TWQ: Al-Qaeda and the Rise of China: Jihadi Geopolitics in a Post-Hegemonic World - Summer 2011
July 1, 2011
Prognosticating about China’s economic, political, and military rise has become a favorite conversation for Western politicians and policy wonks. But Western observers are not the only strategists debating the impact of increased Chinese power. A parallel conversation has been taking place among al-Qaeda affiliated jihadi thinkers for much of the last decade. That discussion ranges from debate about how best to support rebellion among Muslim Uyghurs in China’s Xinjiang province to more abstract
disagreements over how a transnational militant network such as al-Qaeda should adapt when a traditional state upends the U.S.-led system that has been its primary boogeyman for nearly 15 years.
As al-Qaeda wrestles with an old-fashioned shift in the global distribution of state power, China must determine how to evolve its traditional foreign policy memes in response to the transnational problems posed by al-Qaeda and its allies. China’s traditional policy of non-intervention in the internal affairs of other countries has served it reasonably well for 60 years and continues to create certain advantages in negotiations with less-than-humanitarian regimes in the Middle East and Africa. But sub-national and transnational threats will challenge the doctrine of non-interventionism, which is grounded in a decidedly Westphalian understanding of the world. China has already grown somewhat more forward-leaning in dealing with some transnational threats, including pirates off of East Africa, but jihadi groups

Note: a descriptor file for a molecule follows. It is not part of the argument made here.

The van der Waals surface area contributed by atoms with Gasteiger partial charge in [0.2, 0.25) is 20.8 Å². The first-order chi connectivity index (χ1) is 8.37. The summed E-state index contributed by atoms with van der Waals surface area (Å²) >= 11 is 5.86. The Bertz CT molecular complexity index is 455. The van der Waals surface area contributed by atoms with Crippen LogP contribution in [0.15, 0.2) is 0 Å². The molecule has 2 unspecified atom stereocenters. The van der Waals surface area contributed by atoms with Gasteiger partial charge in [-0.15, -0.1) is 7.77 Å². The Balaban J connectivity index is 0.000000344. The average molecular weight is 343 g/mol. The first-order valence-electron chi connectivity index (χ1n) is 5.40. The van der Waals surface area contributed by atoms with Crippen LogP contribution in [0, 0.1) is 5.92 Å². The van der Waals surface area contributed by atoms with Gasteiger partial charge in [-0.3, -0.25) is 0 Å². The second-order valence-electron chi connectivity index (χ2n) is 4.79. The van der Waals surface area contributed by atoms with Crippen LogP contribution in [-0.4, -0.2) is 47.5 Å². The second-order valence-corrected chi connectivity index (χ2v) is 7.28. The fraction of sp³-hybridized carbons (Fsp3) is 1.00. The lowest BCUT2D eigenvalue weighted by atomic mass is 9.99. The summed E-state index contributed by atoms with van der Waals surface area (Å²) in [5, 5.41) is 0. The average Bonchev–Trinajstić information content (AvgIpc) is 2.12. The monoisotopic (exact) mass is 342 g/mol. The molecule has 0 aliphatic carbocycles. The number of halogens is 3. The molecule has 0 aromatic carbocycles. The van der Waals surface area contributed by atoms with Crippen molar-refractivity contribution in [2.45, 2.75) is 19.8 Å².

represent a challenge that is both broader and potentially more disruptive. To date, China has responded to a potential threat from al-Qaeda by minimizing rhetorical confrontation and hoping that
al-Qaeda’s operators remain focused elsewhere. But ten years after 9/11, global jihadis such as al-Qaeda view China’s economic and political support for “apostate” regimes a terrible offense. That, coupled with the increasing prominence of the Uyghurs in jihadi propaganda, suggests China will not be able to avoid al-Qaeda forever.